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CAPTP Lecture: Sustaining Civilization in an Uncivilized Time: An Analytic Developmental Vantage

Date: Jan 10, 2018 7:30 pm

The Frieda Fromm-Reichmann Graduate Society of

The Child & Adolescent Psychotherapy Training Program

William Alanson White Institute

20 West 74th Street

New York, NY



Wednesday, January 10, 2018​

7:30 pm to 9:00 pm


Sustaining Civilization in an Uncivilized Time: An Analytic Developmental Vantage


Ava Siegler, Ph.D.



In the context of the profound psychological perils of the Trump presidency, Dr, Siegler will discuss the crucial role of parents in the transmission and internalization of significant cultural values.  She will explore some specific aspects of child development that produce what we call, “good character,” and explain how the so-called “Trump Effect,” demonstrates a striking absence of these aspects, threatening our children and our democracy.



Dr. Ava Siegler is the author of “How Do I Explain This? Parenting in the age of Trump,” as well as “What Should I Tell the Kids? A Parent’s Guide to Real Problems in the Real World,” and “The Essential Guide to the New Adolescence.” These books attempt to popularize and disseminate analytic developmental thought.


Dr. Siegler has been a psychoanalytic educator for over 35 years, appointed as a clinical professor at New York University and serving as the Dean of Training of the Postgraduate Center for Mental Health. In 1990, together with colleagues, she founded the Institute for Child, Adolescent & Family Studies, where she has trained over 150 child and adolescent clinicians.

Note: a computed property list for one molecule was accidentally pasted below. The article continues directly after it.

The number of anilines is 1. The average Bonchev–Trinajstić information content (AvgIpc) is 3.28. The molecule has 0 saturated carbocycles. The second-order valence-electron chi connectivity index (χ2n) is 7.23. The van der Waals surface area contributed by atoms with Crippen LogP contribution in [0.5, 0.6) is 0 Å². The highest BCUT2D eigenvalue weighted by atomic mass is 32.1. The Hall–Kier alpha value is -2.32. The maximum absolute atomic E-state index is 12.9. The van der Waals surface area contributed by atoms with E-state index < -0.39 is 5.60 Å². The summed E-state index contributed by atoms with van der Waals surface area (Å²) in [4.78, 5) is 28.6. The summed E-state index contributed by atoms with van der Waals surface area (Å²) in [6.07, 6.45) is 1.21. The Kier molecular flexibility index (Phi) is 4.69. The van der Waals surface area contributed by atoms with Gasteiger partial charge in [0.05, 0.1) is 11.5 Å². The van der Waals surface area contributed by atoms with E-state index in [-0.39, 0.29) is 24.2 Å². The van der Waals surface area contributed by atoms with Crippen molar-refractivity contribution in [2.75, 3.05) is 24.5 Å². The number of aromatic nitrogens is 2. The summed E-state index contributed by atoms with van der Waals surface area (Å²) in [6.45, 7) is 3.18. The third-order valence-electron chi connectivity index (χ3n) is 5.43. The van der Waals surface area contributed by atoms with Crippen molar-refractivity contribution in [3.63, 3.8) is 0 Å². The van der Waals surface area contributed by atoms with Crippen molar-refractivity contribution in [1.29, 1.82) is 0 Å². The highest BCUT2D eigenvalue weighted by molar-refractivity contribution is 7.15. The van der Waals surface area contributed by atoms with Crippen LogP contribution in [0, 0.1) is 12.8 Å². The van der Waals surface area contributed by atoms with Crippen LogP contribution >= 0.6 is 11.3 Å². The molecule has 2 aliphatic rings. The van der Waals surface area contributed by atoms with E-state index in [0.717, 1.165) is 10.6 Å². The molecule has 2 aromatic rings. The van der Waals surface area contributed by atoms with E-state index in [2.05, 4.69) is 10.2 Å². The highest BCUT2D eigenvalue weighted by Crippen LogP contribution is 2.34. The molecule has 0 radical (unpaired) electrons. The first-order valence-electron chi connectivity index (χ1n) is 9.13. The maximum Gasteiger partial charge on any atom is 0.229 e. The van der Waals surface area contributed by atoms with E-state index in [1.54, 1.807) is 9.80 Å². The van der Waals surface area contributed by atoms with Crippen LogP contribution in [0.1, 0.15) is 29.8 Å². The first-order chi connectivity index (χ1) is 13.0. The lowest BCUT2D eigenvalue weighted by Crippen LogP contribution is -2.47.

In addition, Dr.Siegler has served as a forensic consultant to the New York State Supreme Court in cases affecting children, teenagers and their families.  She maintains a private practice in Manhattan.


Attendees will:


1.  learn how current events are impacting children depending on their developmental levels and family support systems;

2.  learn strategies to help children develop more resilience to be able to cope in the current political/social environment;

3.  be provided with strategies for working with parents to help their children, and schools to help them develop programs to develop and enhance children's resilience and coping skills.



Register Here


Refreshments to Follow




This is an invitation to explore and consider the many ways of thinking about the treatment of children, adolescents and their families.  How do we understand the person before us?  What is helpful in the short-term?  What produces lasting and meaningful change?  We will consider developmental, neuroscientific, and psychoanalytic approaches to understanding the meaning of symptomatic behaviors.